EPT1 mutation causes complicated HSP

Affects myelin sheath that covers nerves


This study establishes the indispensible role of the EPT1 gene in the process of nerve myelination and in the normal function of certain cell lipids.

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Ethanolamine phosphotransferase 1 (EPT1), also known as selenoprotein 1 (SELENOI), is an enzyme that transfers phosphoethanolamine from cytidine diphosphate (CDP)-ethanolamine to lipid acceptors to produce ethanolamine glycerophospholipids such as diacyl-linked phosphatidylethanolamine (PE) and ether linked plasmalogen (plasmenyl-PE). However, to date there has been no analysis of the metabolomic consequence of the mutation of EPT1 on the concentration of ethanolamine glycerophospholipids in mammalian cells.


We studied a patient with severe complicated hereditary spastic paraplegia, sensorineural-deafness, blindness, and seizures. Neuroimaging revealed hypomyelination, followed by brain atrophy mainly in the cerebellum and brainstem. Using whole exome sequencing, we identified a novel EPT1 mutation (exon skipping). In vitro EPT activity as well as the rate of biosynthesis of ethanolamine glycerophospholipids was markedly reduced in cultures of the patient’s skin fibroblasts. Quantification of phospholipids by LC-MS/MS demonstrated reduced levels of several PE species with polyunsaturated fatty acids, such as 38:6, 38:4, 40:6, 40:5, and 40:4. Notably, most plasmenyl-PE species were significantly decreased in the patient’s cells whereas most plasmanyl-choline (plasmanyl-PC) species were increased. Similar findings regarding decreased plasmenyl-PE and increased plasmanyl-PC were obtained using EPT1-KO HeLa cells.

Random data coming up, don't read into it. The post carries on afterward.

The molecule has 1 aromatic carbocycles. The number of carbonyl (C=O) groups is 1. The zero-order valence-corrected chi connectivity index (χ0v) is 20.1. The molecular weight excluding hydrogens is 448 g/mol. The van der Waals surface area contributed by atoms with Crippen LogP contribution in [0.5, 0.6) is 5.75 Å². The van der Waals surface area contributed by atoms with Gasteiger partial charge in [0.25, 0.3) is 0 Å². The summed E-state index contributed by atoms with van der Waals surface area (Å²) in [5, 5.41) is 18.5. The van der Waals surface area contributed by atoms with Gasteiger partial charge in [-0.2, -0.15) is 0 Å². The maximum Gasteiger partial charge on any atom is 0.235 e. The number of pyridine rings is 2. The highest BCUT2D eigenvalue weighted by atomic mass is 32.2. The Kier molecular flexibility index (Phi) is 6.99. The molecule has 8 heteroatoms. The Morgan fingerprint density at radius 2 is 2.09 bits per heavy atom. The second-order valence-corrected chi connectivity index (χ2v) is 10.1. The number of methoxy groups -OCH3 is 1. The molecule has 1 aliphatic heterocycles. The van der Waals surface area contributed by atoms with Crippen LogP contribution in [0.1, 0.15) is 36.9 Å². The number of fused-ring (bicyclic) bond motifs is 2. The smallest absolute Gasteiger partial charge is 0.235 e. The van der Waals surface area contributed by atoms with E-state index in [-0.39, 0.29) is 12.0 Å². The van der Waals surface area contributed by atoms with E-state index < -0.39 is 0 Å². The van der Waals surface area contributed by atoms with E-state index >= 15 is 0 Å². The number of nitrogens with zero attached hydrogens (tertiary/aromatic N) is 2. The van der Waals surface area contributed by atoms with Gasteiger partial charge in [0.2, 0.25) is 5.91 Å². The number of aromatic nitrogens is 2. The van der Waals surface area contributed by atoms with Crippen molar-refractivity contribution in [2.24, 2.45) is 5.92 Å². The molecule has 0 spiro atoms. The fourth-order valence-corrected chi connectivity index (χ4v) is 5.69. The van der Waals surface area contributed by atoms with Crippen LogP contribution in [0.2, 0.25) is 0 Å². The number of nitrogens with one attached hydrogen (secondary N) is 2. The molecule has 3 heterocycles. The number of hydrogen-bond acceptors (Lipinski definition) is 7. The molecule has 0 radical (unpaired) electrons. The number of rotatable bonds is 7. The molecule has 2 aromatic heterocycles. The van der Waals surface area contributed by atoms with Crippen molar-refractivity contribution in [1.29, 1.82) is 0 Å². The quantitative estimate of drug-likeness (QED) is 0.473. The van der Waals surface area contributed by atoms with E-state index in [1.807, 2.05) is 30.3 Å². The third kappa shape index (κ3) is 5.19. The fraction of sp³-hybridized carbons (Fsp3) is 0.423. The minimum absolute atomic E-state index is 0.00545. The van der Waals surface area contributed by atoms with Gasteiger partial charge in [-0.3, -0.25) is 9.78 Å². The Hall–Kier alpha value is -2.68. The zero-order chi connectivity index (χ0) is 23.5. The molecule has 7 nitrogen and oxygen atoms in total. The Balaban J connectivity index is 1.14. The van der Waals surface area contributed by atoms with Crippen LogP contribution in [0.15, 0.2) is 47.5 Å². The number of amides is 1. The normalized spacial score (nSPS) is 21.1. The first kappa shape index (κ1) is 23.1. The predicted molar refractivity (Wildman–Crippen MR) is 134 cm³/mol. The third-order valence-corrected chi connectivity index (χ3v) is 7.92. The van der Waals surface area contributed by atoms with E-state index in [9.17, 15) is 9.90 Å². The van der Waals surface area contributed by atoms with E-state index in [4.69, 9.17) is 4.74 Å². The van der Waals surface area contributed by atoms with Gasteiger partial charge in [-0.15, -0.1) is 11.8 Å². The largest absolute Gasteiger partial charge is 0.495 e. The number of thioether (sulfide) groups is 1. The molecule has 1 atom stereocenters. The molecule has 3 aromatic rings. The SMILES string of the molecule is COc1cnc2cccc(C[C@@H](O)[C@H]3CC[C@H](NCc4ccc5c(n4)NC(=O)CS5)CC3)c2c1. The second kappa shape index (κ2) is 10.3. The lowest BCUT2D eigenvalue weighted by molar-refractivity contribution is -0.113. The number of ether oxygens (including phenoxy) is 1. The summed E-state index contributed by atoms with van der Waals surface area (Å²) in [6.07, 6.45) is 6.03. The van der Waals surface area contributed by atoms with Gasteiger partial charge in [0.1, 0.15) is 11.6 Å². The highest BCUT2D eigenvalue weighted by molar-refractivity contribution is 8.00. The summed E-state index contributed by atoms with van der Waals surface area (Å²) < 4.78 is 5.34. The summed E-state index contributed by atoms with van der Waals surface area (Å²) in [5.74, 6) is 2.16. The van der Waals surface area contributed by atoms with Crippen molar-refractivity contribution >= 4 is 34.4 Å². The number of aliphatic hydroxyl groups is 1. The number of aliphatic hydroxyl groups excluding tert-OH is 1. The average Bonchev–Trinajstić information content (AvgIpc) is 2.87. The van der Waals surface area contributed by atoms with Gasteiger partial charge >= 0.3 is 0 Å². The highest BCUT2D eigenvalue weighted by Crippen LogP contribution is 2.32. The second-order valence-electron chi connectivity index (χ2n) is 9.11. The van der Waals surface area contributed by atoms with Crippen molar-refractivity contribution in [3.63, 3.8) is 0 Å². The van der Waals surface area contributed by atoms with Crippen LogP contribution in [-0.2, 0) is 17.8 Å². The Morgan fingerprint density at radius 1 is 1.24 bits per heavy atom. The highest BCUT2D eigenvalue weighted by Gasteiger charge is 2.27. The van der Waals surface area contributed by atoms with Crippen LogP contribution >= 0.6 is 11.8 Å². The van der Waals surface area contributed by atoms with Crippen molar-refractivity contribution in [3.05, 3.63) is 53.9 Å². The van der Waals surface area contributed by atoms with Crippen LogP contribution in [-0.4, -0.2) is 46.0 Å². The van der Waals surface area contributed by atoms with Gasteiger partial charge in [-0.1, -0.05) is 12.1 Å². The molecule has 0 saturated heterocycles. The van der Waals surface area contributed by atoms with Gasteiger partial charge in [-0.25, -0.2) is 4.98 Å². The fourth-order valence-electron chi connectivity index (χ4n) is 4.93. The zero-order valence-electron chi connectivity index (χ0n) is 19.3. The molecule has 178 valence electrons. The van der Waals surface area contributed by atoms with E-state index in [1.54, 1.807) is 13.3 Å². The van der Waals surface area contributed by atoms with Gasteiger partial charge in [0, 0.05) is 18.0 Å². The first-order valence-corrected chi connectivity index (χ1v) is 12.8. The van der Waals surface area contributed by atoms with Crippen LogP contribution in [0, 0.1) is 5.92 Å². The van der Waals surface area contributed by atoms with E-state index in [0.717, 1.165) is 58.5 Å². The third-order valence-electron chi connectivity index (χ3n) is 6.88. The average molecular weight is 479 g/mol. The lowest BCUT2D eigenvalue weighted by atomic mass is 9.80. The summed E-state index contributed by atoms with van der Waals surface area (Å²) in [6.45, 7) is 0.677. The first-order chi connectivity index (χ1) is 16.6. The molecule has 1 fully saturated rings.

Our data demonstrate for the first time the indispensable role of EPT1 in the myelination process and in neurodevelopment, and in the maintenance of normal homeostasis of ether-linked phospholipids in human.


SOURCE: J Lipid Res. 2018 Mar 2. pii: jlr.P081620. doi: 10.1194/jlr.P081620. [Epub ahead of print] PMID: 29500230


Ethanolamine phosphotransferasa 1 (selenoprotein I) is critical for the neural development and maintenance of plasmalogen in human.


Horibata Y1, Elpeleg O2, Eran A3, Hirabayashi Y4, Savitzki D5, Tal G6, Mandel H6, Sugimoto H7.


1 Dokkyo Medical University School of Medicine, Japan.

2 Hadassah-Hebrew University Medical Center, Israel.

3 Rambam Health Care Campus Haifa, Israel.

4 Molecular Membrane Neuroscience, RIKEN Brain Science Institute, RIKEN, Japan.

5 Pediatric Neurology Unit, Galilee Medical Center, Israel.

6 Metabolic Unit, Rambam Health Care Campus, Rappaport School of Medicine, Israel.

7 Dokkyo Medical University School of Medicine, Japan; [email protected].



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